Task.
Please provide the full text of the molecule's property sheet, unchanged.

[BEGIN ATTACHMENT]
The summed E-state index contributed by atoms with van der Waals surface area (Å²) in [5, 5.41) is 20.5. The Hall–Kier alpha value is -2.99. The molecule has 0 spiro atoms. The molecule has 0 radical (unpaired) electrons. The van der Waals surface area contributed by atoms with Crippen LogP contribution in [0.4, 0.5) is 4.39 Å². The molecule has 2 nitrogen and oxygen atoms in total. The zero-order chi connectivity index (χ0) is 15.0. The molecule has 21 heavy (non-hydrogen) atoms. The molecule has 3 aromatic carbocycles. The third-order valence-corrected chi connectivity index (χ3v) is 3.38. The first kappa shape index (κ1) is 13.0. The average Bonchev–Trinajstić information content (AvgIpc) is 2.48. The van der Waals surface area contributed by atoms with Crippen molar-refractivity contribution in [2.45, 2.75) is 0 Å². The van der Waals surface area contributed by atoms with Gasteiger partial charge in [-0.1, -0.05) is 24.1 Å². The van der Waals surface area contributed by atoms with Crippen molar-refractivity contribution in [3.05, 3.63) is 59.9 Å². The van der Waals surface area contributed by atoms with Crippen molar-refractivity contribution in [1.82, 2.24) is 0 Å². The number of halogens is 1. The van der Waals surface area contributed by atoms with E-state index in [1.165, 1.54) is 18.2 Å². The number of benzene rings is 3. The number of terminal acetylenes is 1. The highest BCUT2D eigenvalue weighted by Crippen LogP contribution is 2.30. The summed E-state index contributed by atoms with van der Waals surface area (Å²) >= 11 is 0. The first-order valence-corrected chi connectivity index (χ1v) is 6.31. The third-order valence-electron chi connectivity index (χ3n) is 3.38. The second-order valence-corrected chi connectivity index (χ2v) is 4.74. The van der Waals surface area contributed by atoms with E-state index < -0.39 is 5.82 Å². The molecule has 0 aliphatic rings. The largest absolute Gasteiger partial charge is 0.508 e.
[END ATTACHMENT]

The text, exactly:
The summed E-state index contributed by atoms with van der Waals surface area (Å²) in [5, 5.41) is 20.5. The Hall–Kier alpha value is -2.99. The molecule has 0 spiro atoms. The molecule has 0 radical (unpaired) electrons. The van der Waals surface area contributed by atoms with Crippen LogP contribution in [0.4, 0.5) is 4.39 Å². The molecule has 2 nitrogen and oxygen atoms in total. The zero-order chi connectivity index (χ0) is 15.0. The molecule has 21 heavy (non-hydrogen) atoms. The molecule has 3 aromatic carbocycles. The third-order valence-corrected chi connectivity index (χ3v) is 3.38. The first kappa shape index (κ1) is 13.0. The average Bonchev–Trinajstić information content (AvgIpc) is 2.48. The van der Waals surface area contributed by atoms with Crippen molar-refractivity contribution in [2.45, 2.75) is 0 Å². The van der Waals surface area contributed by atoms with Gasteiger partial charge in [-0.1, -0.05) is 24.1 Å². The van der Waals surface area contributed by atoms with Crippen molar-refractivity contribution in [3.05, 3.63) is 59.9 Å². The van der Waals surface area contributed by atoms with Crippen molar-refractivity contribution in [1.82, 2.24) is 0 Å². The number of halogens is 1. The van der Waals surface area contributed by atoms with E-state index in [1.165, 1.54) is 18.2 Å². The number of benzene rings is 3. The number of terminal acetylenes is 1. The highest BCUT2D eigenvalue weighted by Crippen LogP contribution is 2.30. The summed E-state index contributed by atoms with van der Waals surface area (Å²) >= 11 is 0. The first-order valence-corrected chi connectivity index (χ1v) is 6.31. The third-order valence-electron chi connectivity index (χ3n) is 3.38. The second-order valence-corrected chi connectivity index (χ2v) is 4.74. The van der Waals surface area contributed by atoms with E-state index < -0.39 is 5.82 Å². The molecule has 0 aliphatic rings. The largest absolute Gasteiger partial charge is 0.508 e.